What on earth was Quinton de Kock doing?
The vultures are circling in another case of deja vu for the Australian captain. From Mark Taylor to Steve Waugh to Ricky Ponting, all who preceded Michael Clarke had runs of poor form which saw the pressure piled on their already weighty position. Now it’s the incumbent’s turn.
Taylor and Waugh gave us some of the most memorable turnarounds in living memory.
Taylor’s position was under scrutiny for some time prior to becoming just the fourth Australian to post a triple century in his 98th Test match. Declaring on 334* after batting for more than 12 hours in significant heat, ‘Tubby’ showed the grit and determination expected of Australian captains to etch a score alongside the best we saw from batting god Sir Donald Bradman.
Australia didn’t win the Test, but the selflessness of the captain to declare and give Australia a chance was what we’ve come to expect from our skipper. Tubby went on to play a total of 104 Test matches with an average of 43.49.
The innings was not as big, nor the result any different, for Steve Waugh when he strode out to bat at the SCG on January 3 2003, with Australia in big trouble.
The occasion and the pressure on ‘Tugga’ was intense, with seemingly everyone with a pen declaring the SCG Test would be his last. Well didn’t the fans come out to make sure he was going to be supported if it was.
A packed SCG got to see Waugh stride out in exactly the situation he made his own over a glittering Test career. Peeling off a four on the last ball of the day to seal his ton and send the still-packed crowed into raptures stands as my greatest sporting memory.
Ricky Ponting didn’t emulate his two predecessors, preferring to stand down as captain and bat at four before retiring with the current captain already the incumbent when he pulled stumps on a career that was regarded as the best since Bradman.
Now we’ve come full circle and find Clarke in the same position as Tubby and Tugga. Except the two former players looked like a big score was just around the corner before their epic knocks; Clarke is not in that position.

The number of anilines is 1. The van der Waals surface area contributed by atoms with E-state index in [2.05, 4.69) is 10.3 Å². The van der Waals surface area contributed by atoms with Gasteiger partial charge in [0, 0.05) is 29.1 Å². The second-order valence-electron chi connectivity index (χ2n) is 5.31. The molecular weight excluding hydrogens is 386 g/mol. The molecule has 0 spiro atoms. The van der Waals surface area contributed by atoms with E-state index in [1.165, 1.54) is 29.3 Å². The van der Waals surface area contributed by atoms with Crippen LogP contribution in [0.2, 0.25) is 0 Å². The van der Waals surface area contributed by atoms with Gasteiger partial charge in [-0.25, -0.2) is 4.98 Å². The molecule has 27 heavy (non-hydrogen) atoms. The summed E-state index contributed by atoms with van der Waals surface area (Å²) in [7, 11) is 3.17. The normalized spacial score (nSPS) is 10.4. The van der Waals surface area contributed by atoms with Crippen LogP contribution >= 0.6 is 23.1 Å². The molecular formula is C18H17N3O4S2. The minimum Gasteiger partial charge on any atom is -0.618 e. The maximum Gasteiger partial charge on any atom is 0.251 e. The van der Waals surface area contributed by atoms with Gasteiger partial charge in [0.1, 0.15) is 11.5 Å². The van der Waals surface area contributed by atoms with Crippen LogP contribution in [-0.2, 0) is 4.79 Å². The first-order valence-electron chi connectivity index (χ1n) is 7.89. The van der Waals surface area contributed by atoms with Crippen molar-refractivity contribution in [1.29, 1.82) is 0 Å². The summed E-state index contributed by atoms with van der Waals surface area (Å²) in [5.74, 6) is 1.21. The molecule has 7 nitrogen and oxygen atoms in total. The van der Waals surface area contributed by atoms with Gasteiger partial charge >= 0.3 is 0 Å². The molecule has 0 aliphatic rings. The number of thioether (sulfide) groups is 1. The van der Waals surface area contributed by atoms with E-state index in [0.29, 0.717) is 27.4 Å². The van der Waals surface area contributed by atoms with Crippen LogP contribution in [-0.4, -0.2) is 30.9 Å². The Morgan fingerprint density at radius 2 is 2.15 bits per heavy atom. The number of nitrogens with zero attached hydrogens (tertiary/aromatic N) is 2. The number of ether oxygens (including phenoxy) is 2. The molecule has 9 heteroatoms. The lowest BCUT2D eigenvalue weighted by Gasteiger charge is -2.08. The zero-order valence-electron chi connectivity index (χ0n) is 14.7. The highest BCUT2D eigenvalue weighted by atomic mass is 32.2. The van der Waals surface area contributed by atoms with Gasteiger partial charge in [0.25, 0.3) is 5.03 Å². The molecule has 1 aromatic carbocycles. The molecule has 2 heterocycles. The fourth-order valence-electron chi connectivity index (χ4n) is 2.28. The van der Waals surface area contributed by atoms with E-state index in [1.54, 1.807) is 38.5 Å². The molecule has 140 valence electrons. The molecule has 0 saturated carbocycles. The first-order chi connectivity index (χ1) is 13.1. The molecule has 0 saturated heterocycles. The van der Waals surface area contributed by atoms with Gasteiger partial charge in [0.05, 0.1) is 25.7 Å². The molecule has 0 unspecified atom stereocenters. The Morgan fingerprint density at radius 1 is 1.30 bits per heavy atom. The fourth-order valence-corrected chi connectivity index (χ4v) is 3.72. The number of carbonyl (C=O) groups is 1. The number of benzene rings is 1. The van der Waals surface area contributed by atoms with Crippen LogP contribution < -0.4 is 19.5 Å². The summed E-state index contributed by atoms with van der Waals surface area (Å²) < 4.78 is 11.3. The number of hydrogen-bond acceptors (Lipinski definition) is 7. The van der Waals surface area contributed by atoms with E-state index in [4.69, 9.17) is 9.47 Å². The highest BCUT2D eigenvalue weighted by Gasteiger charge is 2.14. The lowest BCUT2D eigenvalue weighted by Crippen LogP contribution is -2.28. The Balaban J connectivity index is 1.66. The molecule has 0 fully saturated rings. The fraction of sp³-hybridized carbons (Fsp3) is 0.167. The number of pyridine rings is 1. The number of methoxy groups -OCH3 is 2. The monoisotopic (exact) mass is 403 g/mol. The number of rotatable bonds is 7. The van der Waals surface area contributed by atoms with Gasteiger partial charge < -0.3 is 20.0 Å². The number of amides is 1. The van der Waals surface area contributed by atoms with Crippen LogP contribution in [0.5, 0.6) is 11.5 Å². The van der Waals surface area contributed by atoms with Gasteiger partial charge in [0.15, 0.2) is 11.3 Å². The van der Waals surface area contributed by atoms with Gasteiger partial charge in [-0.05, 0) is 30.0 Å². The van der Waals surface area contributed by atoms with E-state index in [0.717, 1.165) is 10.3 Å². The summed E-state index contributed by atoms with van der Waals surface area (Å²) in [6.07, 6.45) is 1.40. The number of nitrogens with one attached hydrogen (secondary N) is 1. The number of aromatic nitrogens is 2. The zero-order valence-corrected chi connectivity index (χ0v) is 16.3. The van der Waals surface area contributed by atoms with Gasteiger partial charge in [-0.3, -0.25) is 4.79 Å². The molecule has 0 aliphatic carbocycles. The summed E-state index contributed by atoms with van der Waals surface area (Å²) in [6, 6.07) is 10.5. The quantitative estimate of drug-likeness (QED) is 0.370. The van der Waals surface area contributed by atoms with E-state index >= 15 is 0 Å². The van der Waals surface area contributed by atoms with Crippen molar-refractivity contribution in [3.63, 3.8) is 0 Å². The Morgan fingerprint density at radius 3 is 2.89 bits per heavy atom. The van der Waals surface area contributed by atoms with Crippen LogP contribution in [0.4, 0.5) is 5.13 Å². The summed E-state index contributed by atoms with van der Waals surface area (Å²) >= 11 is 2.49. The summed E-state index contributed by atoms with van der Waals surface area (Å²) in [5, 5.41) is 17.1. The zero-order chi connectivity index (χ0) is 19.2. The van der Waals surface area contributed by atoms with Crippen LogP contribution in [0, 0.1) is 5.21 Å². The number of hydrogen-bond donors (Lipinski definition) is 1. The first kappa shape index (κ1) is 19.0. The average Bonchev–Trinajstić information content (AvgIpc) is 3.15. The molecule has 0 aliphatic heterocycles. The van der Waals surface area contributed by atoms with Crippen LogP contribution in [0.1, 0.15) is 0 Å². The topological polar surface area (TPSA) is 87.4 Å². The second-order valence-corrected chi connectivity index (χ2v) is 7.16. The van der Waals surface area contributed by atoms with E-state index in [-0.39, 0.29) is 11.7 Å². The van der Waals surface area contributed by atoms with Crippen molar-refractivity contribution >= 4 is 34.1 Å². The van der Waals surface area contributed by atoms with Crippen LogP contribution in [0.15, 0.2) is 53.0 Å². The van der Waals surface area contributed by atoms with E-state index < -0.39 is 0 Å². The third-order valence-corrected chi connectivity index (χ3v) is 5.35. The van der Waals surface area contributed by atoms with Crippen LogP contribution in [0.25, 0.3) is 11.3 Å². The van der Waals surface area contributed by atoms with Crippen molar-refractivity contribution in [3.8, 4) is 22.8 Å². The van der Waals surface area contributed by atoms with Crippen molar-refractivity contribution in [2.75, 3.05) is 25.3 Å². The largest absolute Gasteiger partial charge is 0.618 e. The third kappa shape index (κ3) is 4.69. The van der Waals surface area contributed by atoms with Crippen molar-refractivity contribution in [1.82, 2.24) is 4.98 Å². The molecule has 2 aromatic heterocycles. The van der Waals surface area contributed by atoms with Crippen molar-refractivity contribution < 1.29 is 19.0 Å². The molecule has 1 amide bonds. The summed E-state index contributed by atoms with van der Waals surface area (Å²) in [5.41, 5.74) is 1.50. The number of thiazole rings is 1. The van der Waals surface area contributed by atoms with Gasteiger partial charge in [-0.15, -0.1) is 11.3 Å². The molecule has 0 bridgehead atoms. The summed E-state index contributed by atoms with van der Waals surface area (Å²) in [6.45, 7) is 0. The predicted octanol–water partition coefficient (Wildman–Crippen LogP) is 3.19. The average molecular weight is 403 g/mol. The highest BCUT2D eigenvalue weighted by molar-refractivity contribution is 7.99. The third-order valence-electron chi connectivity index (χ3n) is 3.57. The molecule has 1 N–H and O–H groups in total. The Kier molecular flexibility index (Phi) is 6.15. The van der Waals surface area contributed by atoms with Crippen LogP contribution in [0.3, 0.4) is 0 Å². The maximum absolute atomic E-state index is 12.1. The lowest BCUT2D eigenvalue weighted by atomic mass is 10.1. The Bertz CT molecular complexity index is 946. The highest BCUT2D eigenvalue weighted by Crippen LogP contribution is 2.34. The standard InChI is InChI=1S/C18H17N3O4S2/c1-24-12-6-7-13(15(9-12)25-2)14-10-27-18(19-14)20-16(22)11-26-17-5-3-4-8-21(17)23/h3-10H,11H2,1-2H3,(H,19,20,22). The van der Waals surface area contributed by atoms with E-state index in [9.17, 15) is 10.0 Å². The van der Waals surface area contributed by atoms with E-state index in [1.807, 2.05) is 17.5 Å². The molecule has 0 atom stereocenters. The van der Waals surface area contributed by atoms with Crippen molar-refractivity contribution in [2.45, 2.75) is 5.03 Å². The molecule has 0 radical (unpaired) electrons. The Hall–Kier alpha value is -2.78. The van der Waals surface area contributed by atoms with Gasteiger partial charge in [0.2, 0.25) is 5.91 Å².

But the one thing Clarke has that can be compared to Taylor and Waugh is his fighting qualities. When Clarke took over the captaincy the team was a mess, so he took his game to a new level, becoming a shining light in a team that couldn’t spell consistency. Four double/triple tons in 2012 highlighted a purple patch, with the top being his 329* before also declaring selflessly in the best interests of the team.
By the tone of some pundits, Clarke’s amazing ton with broken bones in South Africa and the fighting ton against India with injuries that required surgery and months of rehab to recover from happened a decade ago. Are we forgetting the World Cup final also, or does that not count because he was wearing pyjamas? Let’s forget it was against the form bowling attack of the World Cup also.
Michael Clarke may not be everyone’s cup of tea, nor the most orthodox captain – although that has resulted in wickets that wouldn’t have come under the majority of captains worldwide or in history. But he has every quality required of the hardest leadership job in the country.
More so, he has every bit the attitude, class and gumption to put egg right all over the faces of the vultures that are currently circling.
So go on, get the knives out. Start squabbling over which shield player is going to replace him. 113 Tests at just under 50 with 28 tons and 27 fifties making up 8605 Test runs are going see him off as a great of the game even if he does fail next up.
But my money is on Clarke turning it around, with the next Australian Ashes to be his swansong.